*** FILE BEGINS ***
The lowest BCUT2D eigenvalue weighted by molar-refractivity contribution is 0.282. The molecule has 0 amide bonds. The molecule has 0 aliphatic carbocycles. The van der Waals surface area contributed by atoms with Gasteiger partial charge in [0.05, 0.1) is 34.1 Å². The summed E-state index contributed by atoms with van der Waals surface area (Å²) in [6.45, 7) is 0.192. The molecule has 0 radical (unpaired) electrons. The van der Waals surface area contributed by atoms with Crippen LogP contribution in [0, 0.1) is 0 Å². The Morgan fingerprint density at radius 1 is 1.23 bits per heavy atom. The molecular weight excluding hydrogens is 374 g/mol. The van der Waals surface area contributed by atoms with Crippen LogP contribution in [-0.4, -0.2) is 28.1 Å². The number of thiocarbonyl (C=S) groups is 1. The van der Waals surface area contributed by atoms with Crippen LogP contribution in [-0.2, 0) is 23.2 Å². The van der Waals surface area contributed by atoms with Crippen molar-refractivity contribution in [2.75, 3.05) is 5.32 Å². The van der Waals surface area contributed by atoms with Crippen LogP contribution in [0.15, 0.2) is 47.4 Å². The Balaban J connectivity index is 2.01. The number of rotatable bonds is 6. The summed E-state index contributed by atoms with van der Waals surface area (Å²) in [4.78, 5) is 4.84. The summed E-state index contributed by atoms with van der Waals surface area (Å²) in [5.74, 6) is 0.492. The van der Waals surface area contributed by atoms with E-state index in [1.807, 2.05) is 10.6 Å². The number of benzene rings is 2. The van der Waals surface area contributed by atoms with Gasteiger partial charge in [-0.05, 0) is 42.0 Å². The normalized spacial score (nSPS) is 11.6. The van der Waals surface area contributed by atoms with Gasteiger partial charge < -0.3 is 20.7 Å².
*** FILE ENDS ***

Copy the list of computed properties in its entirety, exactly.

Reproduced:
The lowest BCUT2D eigenvalue weighted by molar-refractivity contribution is 0.282. The molecule has 0 amide bonds. The molecule has 0 aliphatic carbocycles. The van der Waals surface area contributed by atoms with Gasteiger partial charge in [0.05, 0.1) is 34.1 Å². The summed E-state index contributed by atoms with van der Waals surface area (Å²) in [6.45, 7) is 0.192. The molecule has 0 radical (unpaired) electrons. The van der Waals surface area contributed by atoms with Crippen LogP contribution in [0, 0.1) is 0 Å². The Morgan fingerprint density at radius 1 is 1.23 bits per heavy atom. The molecular weight excluding hydrogens is 374 g/mol. The van der Waals surface area contributed by atoms with Crippen LogP contribution in [-0.4, -0.2) is 28.1 Å². The number of thiocarbonyl (C=S) groups is 1. The van der Waals surface area contributed by atoms with Crippen LogP contribution in [-0.2, 0) is 23.2 Å². The van der Waals surface area contributed by atoms with Crippen molar-refractivity contribution in [2.75, 3.05) is 5.32 Å². The van der Waals surface area contributed by atoms with Crippen LogP contribution in [0.15, 0.2) is 47.4 Å². The Balaban J connectivity index is 2.01. The number of rotatable bonds is 6. The summed E-state index contributed by atoms with van der Waals surface area (Å²) in [4.78, 5) is 4.84. The summed E-state index contributed by atoms with van der Waals surface area (Å²) in [5.74, 6) is 0.492. The van der Waals surface area contributed by atoms with E-state index in [1.807, 2.05) is 10.6 Å². The number of benzene rings is 2. The van der Waals surface area contributed by atoms with Gasteiger partial charge in [-0.05, 0) is 42.0 Å². The normalized spacial score (nSPS) is 11.6. The van der Waals surface area contributed by atoms with Gasteiger partial charge < -0.3 is 20.7 Å².